MODESTO, Calif. — In May 2017, Stanislaus County Sheriff's Deputy Jason Garner and Community Service Officer Raschel Johnson were killed in a fiery crash in Modesto. Both died on impact.
An investigation by the CHP's Multidisciplinary Accident Investigation Team (MAIT) revealed Garner crashed his vehicle because of a health-related condition. However, a civil lawsuit filed in Stanislaus County Superior Court contends Garner and Johnson both died from defects in their Ford Explorer Police Interceptor Utility Vehicle "which allowed exhaust and other gases, including lethal amounts of carbon monoxide, to enter the passenger compartment of the vehicle."
"Ford should have recalled these vehicles and they didn't," said Attorney Paul Matiasic of the San Francisco based The Matiasic Firm, P.C. "And, so part of this lawsuit is to force forward to take a corrective action and not put other families in this type of position."
On the day of the crash, Garner and Johnson were on their way to file a report on a burglary call. Surveillance video from a nearby business captured the patrol car going at a high rate of speed before it slammed into a dumpster inside a junkyard.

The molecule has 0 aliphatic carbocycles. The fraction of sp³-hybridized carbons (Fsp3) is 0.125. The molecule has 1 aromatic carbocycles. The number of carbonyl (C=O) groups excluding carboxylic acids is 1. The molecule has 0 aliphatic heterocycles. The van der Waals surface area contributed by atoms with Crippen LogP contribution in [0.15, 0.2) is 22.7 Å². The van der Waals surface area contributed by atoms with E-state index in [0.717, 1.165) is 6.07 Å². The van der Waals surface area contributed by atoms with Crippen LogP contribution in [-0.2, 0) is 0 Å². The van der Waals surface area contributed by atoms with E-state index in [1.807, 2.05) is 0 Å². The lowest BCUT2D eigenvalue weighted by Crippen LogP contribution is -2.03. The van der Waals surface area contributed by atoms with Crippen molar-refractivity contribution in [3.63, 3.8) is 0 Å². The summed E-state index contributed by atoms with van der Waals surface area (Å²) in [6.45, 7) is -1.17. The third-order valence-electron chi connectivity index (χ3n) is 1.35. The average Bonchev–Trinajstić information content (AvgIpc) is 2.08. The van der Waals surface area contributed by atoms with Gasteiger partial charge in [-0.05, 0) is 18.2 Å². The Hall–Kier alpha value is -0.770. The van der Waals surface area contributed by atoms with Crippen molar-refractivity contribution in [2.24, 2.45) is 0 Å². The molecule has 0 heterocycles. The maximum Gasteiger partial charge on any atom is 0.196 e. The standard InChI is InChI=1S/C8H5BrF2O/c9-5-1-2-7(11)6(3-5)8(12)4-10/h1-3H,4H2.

According to the lawsuit, Garner’s "blood carboxyhemoglobin saturation level was determined via autopsy to be 19 percent. Decedent Johnson’s blood carboxyhemoglobin saturation level was determined via autopsy to be 27 percent. Both of these saturation levels are alarmingly high and toxic. According to the Centers for Disease Control and Prevention, a saturation level of 2 percent for nonsmokers, such as Decedents, strongly supports a diagnosis of carbon monoxide poisoning."
In July 2016, the National Highway Traffic Safety Administration (NHTSA) began investigating 154 complaints of exhaust odors entering Ford Explorer vehicles from the model years 2011-2015. That includes modified Explorers known as Police Interceptor Utility vehicles.
In a statement, Ford said then:
"We take the safety of our customers very seriously and will cooperate with NHTSA on this investigation as we always do. In rare circumstances, there have been instances where customers detected an exhaust odor in Explorers. While it poses no safety risk, customers can and are encouraged to contact their local Ford dealer to address any concerns."
Regarding the lawsuit, Ford issued this statement:
“Our condolences go out to the families affected by this tragic accident. In their investigation, neither the Stanislaus County Coroner nor the California Highway Patrol’s Multi-Disciplinary Accident Investigation Team identified carbon monoxide poisoning as a contributing factor in the crash.”
The Stanislaus County Sheriff's Department now supplies its vehicles with carbon monoxide detectors.
Price Ford of Turlock is also named as a defendant.
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